Alaskans will issue a final decision Tuesday on a controversial new oil tax regime, and pick a Republican challenger to Democratic incumbent U.S. Sen. Mark Begich.
Tuesday’s decisions come after the most expensive primary campaign in Alaska history, with the referendum on a 2013 oil tax cut drawing some $15 million in spending, almost entirely from industry groups trying to keep the new tax system in place, and more than $15 million from the campaigns of the GOP Senate candidates, along with their allies and opponents.
Voters will also choose party nominees for state races and a dozen races for seats in the state Legislature.
Statewide, more than 400 polling places open at 7 a.m. on Tuesday, and close at 8 p.m.
The hotly contested referendum on the oil tax repeal -- the only proposition on Tuesday’s ballot -- follows a 2013 vote by the state Legislature that instituted a new tax system for oil producers. The new law -- Senate Bill 21, or the More Alaska Production Act -- went into effect this year, replacing Alaska’s Clear and Equitable Share, which was signed into law in 2007 by then-Gov. Sarah Palin.
Oil companies said the former law was discouraging investment, thanks to tax rates that rose as oil prices increased. Last year, Gov. Sean Parnell worked with legislators to pass the new tax regime, which cut taxes in a bid to get the oil companies to spend more and boost production.
Opponents of the tax cut, a loose coalition led in part by former Democratic state Sen. Vic Fischer, put the repeal question on Tuesday’s ballot after gathering more than 50,000 petition signatures.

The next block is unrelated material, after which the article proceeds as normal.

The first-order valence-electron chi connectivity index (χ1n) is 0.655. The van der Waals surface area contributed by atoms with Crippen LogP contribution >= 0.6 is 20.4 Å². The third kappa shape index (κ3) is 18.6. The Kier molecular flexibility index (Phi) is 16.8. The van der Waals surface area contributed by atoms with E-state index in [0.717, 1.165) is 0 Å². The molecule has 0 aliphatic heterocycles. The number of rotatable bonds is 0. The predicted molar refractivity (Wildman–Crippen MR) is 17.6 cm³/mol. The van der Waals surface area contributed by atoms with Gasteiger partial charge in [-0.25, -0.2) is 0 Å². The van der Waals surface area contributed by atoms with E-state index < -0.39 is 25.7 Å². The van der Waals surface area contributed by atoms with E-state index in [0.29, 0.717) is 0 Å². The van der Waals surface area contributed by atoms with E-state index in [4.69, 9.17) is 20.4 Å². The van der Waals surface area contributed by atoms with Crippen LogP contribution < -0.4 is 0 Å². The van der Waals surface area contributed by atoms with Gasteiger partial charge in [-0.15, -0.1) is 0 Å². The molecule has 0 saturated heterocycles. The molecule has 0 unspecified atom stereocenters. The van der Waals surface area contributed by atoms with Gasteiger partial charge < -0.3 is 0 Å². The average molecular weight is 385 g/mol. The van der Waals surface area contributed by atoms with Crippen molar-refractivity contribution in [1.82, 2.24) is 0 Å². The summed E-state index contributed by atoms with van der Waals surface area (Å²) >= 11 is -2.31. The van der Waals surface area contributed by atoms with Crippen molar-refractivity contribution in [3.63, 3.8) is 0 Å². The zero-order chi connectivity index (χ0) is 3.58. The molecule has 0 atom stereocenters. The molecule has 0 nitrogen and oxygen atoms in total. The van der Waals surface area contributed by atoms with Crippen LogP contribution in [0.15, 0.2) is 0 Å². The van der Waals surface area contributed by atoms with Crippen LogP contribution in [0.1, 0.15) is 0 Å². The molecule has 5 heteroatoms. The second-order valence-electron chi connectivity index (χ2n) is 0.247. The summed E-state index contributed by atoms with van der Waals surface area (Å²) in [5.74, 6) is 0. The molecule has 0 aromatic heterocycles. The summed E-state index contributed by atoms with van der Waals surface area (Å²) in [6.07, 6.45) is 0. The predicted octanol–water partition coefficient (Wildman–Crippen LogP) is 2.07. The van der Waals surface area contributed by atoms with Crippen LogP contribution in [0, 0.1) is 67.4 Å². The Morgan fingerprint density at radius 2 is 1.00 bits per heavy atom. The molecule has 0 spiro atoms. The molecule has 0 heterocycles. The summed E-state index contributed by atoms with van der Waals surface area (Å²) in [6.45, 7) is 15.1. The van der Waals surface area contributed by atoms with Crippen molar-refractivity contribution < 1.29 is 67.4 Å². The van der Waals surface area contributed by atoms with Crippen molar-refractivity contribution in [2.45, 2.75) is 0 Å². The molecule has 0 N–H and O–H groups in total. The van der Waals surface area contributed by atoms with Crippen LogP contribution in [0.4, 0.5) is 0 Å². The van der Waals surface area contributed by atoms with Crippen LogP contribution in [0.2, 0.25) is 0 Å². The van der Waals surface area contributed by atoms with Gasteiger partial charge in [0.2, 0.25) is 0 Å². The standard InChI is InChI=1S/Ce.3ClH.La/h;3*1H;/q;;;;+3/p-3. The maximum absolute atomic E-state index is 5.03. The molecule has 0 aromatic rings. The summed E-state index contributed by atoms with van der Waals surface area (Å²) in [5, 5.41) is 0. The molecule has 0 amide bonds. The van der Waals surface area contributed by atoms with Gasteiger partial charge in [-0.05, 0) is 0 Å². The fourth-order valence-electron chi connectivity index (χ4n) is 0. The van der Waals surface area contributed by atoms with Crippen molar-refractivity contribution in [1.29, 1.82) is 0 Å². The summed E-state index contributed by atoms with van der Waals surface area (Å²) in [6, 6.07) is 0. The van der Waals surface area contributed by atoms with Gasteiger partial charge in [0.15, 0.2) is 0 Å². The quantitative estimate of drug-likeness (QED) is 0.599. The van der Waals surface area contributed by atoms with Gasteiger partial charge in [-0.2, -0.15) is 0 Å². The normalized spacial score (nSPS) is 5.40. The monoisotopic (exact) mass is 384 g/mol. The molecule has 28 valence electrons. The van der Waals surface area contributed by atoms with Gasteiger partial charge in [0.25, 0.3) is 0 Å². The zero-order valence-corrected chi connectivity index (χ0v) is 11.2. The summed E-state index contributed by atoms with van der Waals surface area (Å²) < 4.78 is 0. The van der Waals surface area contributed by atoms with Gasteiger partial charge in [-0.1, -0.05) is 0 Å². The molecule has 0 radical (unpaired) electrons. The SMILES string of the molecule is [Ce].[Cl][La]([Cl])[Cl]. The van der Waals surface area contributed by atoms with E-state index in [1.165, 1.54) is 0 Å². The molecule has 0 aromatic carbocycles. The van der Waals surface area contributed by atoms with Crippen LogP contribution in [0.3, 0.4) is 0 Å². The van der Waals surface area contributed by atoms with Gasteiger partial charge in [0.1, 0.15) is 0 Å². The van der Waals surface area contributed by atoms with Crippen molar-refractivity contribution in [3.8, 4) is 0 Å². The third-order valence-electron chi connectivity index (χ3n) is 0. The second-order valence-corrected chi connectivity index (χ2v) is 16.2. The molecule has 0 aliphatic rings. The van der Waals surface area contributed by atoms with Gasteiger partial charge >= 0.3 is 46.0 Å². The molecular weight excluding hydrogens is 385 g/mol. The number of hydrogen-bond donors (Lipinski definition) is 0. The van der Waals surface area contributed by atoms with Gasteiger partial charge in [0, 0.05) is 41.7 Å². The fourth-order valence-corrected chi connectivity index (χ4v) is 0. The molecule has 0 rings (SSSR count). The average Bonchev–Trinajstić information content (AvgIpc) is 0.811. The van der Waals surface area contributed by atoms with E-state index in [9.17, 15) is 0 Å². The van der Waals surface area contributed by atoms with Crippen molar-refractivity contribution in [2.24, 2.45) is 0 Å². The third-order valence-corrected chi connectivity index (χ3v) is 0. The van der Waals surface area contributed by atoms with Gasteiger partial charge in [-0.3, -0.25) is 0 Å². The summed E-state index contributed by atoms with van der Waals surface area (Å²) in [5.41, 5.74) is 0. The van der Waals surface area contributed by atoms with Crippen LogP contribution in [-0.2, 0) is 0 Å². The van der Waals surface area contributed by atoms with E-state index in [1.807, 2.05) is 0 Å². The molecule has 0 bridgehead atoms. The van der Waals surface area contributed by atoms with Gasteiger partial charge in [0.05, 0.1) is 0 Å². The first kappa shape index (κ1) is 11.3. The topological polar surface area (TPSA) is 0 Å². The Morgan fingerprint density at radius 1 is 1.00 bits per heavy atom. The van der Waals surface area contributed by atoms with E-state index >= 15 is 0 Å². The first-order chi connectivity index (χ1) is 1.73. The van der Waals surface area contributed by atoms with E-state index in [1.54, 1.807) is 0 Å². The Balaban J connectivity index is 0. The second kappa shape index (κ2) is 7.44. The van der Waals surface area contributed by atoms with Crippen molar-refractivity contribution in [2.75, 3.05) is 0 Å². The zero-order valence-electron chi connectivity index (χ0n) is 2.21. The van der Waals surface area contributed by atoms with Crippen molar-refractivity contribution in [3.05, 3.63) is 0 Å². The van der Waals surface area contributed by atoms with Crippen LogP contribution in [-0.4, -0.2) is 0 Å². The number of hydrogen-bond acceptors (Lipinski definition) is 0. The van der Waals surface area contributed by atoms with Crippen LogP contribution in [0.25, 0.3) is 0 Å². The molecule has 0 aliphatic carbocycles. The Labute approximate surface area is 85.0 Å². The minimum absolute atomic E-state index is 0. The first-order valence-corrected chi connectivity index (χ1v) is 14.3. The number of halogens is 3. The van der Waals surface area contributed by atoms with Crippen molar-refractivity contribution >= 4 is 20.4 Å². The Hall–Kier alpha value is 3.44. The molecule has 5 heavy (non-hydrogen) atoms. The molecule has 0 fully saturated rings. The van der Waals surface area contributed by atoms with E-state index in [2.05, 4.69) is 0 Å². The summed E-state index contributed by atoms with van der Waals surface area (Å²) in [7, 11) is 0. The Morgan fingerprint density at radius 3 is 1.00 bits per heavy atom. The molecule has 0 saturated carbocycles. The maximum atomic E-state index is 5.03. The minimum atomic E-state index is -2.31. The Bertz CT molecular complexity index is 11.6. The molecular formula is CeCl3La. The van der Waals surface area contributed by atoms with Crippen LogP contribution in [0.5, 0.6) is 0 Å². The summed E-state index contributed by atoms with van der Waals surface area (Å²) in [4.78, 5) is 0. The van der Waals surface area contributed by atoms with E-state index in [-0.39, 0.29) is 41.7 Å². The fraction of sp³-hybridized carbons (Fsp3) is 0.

A yes vote will repeal Senate Bill 21 and reinstate ACES. A no vote will keep Senate Bill 21 in place.
On Monday afternoon, groups on both sides of the issue said they were campaigning aggressively down to the wire. Companies supporting the tax cut were shuttling workers to the polls in vans -- as recently suggested by one anti-repeal group -- but officials said they had not told employees how to vote.
In the space of one hour at an Anchorage early voting site, five different vans arrived, hauling workers from BP, Lynden, Cook Inlet Region, Inc., Saltchuk, and Trailercraft/Freightliner.
A couple of drivers said they’d already brought 30 people in multiple trips, including in Saltchuk’s 16-seat van that came with chilled bottled water and sports drinks in a cooler.
Elsewhere, campaign officials on both sides of the vote said they’d stepped up phone calls, sign-waving and other outreach efforts.
Willis Lyford, campaign spokesperson for Vote No On 1, said he’d spent the weekend in Wasilla and South Anchorage, knocking on doors.
Nick Moe, volunteer coordinator for Vote Yes! Repeal the Giveaway said the group had called more than 4,000 voters in the last two days. After running out of independent voters to call, they were reaching out to Republican women, Moe said.
“We’ll be working until late into the evening,” Moe said.
He added the decision to reach out to that demographic came after a pair of prominent women voiced their support for a yes vote: Palin and Kathleen Miller, the wife of Republican U.S. Senate candidate Joe Miller.
(Miller has said he will vote no on the referendum, and spokesman Randy DeSoto said Monday that Miller’s position had not changed.)
The Senate race